We asked experts from a broad range of industries to open up to us about things they know about their industry but that we probably don’t and we’ve shared some of those responses below.

Zoey B Scheler | Ceramic Artist and Teacher

As a ceramic artist I am often commissioned to make speciality mugs, from a specific pattern to a specific size. What people often don’t realize is how long it actually takes to make one mug. Because of the finicky nature of the porcelain I use, I can’t make just one, I often make three with the hope that one will make it through both firings crack and flaw free. Sometimes all three make it through and I luck out with an addition two I can sell but sometimes only one survives. Read more>>

Bailey Race | Illustrator, Designer, and Creative Director

How much goes into one poster/piece, hands down. There’s been more times that I can count where folks are surprised that that poster artists are a thing, let alone that it can be a professional career – it’s one of those things that many don’t put a second thought into, you know? After that conversation is started and I explain all of what goes into every single piece, from conception to completion, people are even more surprised that almost 125-150 hours are poured into every single thing that I create, but it’s absolutely a labor of love. Read more>>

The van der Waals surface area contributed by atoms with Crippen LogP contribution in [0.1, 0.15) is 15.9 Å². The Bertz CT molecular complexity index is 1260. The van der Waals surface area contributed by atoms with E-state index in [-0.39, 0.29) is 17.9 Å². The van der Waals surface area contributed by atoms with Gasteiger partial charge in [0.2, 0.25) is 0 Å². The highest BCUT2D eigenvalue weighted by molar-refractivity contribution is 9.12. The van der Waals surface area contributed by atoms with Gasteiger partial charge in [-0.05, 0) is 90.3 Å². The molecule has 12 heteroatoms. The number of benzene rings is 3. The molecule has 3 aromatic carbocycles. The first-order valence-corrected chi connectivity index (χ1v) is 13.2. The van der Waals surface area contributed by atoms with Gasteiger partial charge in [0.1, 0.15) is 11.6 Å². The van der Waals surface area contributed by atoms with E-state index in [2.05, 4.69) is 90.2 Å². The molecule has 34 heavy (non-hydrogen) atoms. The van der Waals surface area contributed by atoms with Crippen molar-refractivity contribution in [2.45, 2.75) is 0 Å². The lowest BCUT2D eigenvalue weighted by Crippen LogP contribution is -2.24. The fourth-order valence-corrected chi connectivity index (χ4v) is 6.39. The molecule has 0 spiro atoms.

Don Amiche | TV / Radio Host | Voice Talent | Consultant

As an On-Air Personality, I have had the pleasure to work in the radio industry for close to three decades. I have held just about every title it has to offer, from program director to creative services. The one thing that I can tell you about my industry that you might now know is, it is in the perfect storm of chaos, causing it to die a slow death. Read more>>

Bao Er (Fiona) Ho | Previs Animator

Working in the pre-visualization industry can be very vague because its pre-vis process takes shape after the director. You could be working on-site with all the other film crews, or you could never even see the director. Sometimes you get complete freedom on creating shots creatively, other times you are given storyboards to replicate. However, no matter how the pre-visualization process took place, it never fails to keep the movie within budget and essentially make a better movie, both visually and storytelling-wise. Read more>>